Economics Institute in Sacramento, where he is principally responsible
for the development and implementation of innovative and state-of-the-art
approaches for the economic analysis of local and regional economies. He
received a Bachelor's Degree in economics from Fresno State University
(1959), a Doctorate in economics education from the University of Southern
Hobbs also has earned graduate degrees in law and educational psychology.
He has extensive
experience in the development of economic indicators, forecasting, and
analysis. This experience includes the development and maintenance of
Composite Indices of Leading and Coincident Indicators for the State of
California in 1958 whle a Ford Fellow in the State Legislature.
These indices were closely followed and have been updated through the years.
The Economic Indices have been made available to thousands of local and
national government agencies, schools and colleges in the United States
and in foreign countries. They are being made available without charge by
the Daily Republican Electronic News Service.
Howard Hobbs'behavioral economics theory and Tversky's
irrationality economics behavior theory have been resisted over
the years. To mainstream economists, markets are the great economic engine
of rational man. For example, when buying a car, a purchaser is likely to
be influenced by subtle psychological appeals of the sales staff.
We are, therefore, not cool and calculating. Often, because of the
psychological influence on the car customer, the new car purchase is
overpriced. But, according to economics texts, the sequence just described
is never assumed to be true.
According to the efficient-market theory, which is the state religion
of economics departments and business schools, prices are so uniformly
rational that no one can consistently profit from exploiting mis-priced
Actually beating the stock market is a presumed an impossibility.
Consistently successful stock market investors are not rational - just
lucky. Since each stock price is assumed to be "rational" each up-tick
and down-tick of every stock is also assumed to be "rational". The amount
that any one stock has moved up or down has been widely accepted as a proxy for
the amount of risk associated.
Hobbs' interpretation is that stock prices are occasionally irrational
and many short-term up-ticks and down-ticks are meaningless, the product of
the "herd" first leaning to one direction and then another.
A small but growing school of economists are coming around to the way
Hobbs saw it in 1959 and the way Tversky has been teaching it at Stanford
University up to the time of his death.
In their view, the human traits that do influence behavior, e.g. the
fear of loss and ridicule, also affect market changes. "One of the biggest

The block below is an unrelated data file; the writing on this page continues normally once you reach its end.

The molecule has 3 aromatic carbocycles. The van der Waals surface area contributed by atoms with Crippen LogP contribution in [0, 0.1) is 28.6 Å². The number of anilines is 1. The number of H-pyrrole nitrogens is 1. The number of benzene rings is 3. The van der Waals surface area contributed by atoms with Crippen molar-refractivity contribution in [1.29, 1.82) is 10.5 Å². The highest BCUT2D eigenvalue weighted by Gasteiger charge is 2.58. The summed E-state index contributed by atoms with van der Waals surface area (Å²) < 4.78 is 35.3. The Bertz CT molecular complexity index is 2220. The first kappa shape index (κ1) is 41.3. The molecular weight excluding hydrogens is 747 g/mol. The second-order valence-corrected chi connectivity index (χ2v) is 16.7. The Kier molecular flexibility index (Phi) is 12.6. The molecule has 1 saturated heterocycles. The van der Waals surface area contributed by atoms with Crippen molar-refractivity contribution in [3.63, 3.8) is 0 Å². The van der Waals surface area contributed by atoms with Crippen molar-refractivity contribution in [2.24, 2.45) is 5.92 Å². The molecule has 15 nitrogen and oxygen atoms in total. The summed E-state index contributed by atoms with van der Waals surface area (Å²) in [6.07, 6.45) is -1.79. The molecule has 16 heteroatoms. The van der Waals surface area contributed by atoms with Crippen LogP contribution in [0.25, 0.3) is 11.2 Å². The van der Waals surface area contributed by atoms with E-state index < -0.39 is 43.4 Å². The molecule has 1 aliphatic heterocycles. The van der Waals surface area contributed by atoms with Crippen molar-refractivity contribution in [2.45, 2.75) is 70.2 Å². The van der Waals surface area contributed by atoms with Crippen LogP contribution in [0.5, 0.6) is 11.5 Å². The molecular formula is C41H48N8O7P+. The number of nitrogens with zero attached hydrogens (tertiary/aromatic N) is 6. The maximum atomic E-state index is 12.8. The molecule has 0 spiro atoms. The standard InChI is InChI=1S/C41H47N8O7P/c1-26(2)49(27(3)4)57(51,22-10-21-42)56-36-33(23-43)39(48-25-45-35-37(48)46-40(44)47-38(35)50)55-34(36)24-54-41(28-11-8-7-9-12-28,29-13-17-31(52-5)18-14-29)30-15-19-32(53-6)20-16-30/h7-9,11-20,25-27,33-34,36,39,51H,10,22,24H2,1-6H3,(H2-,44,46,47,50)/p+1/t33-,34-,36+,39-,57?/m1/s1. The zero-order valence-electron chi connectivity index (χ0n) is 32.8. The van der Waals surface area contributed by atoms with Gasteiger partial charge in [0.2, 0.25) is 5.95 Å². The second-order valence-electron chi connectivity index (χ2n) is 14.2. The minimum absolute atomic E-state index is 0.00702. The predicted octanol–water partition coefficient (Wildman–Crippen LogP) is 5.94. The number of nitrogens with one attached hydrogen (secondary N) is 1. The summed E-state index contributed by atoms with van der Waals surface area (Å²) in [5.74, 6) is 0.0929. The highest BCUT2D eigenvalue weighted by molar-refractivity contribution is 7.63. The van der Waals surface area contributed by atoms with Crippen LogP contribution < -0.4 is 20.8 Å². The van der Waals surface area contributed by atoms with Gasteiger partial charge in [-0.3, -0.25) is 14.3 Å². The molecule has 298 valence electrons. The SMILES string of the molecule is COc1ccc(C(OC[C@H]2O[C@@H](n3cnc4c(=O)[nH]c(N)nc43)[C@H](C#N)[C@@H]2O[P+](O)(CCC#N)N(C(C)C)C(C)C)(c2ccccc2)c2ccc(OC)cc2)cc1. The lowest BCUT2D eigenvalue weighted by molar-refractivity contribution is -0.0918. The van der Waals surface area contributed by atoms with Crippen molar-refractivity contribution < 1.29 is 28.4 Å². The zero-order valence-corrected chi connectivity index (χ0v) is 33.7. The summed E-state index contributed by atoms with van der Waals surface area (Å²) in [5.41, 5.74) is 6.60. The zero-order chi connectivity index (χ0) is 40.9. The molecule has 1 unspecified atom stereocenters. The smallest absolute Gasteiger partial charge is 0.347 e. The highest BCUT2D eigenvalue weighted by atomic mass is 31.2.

errors in human judgment is to pay attention to the crowd," says Robert
Shiller, a Yale economist.
This explains the crash of 1987, when stocks fell 23% on no news, at
all. It also explains much day-to-day behavior. If markets merely re-priced
stocks in "rational" fashion, that is, adjusting for changes in long-term
earnings expectations, stocks would go weeks with scarcely any price change
at all. In fact, on most days, many stocks would scarcely trade.
By the same reasoning, companies would only rarely split their stock
because it would be an empty exercise that costs a lot of money but
wouldn't permit profit taking. So, why do companies split there stock?
Professor, Richard Thaler at Chicago, in 1926, noticed that when a ticket
to the movies cost 25 cents, the average share on the Big Board was $35.
It is still, roughly, $35. Investors apparently like it that way. But
there is no logic to it.
This type of reasoning belongs to the school of behavioral economics.
It holds that the old theory of market rationality doesn't fit the human
actors who actually buy and sell in the market place. Hobbs found that
people investing for retirement and who keep track of their performance
by-the-month tend to be more fearful of short-term paper losses and more
likely to invest in bonds.
But people investing on a yearly basis do a lot better. By studying
Japanese mass consumer behavior, professor Howard Hobbs, of the Economics
Institute in Sacramento, found that at the peak of the Japanese market,
14% of Japanese investors expected a crash. After it did crash, the figure
was still only slightly higher.
Such work once was considered heretical. But, Hobbs' behavioral
economics theory is now a hot topic, even among neo-classical oriented
economists. A noted economist said recently, "I have been driven by the
idea that rationality doesn't describe a whole lot of behavior. People get
frightened" and behave irrationally. Stocks
with the lowest price-to-earnings ratios are widely discussed as a gamble,
yet these stocks continue to be traded vigorously. Why? Because they are
an open invitation to easy money seen though the efficient-market
theory which says profit taking on them is impossible."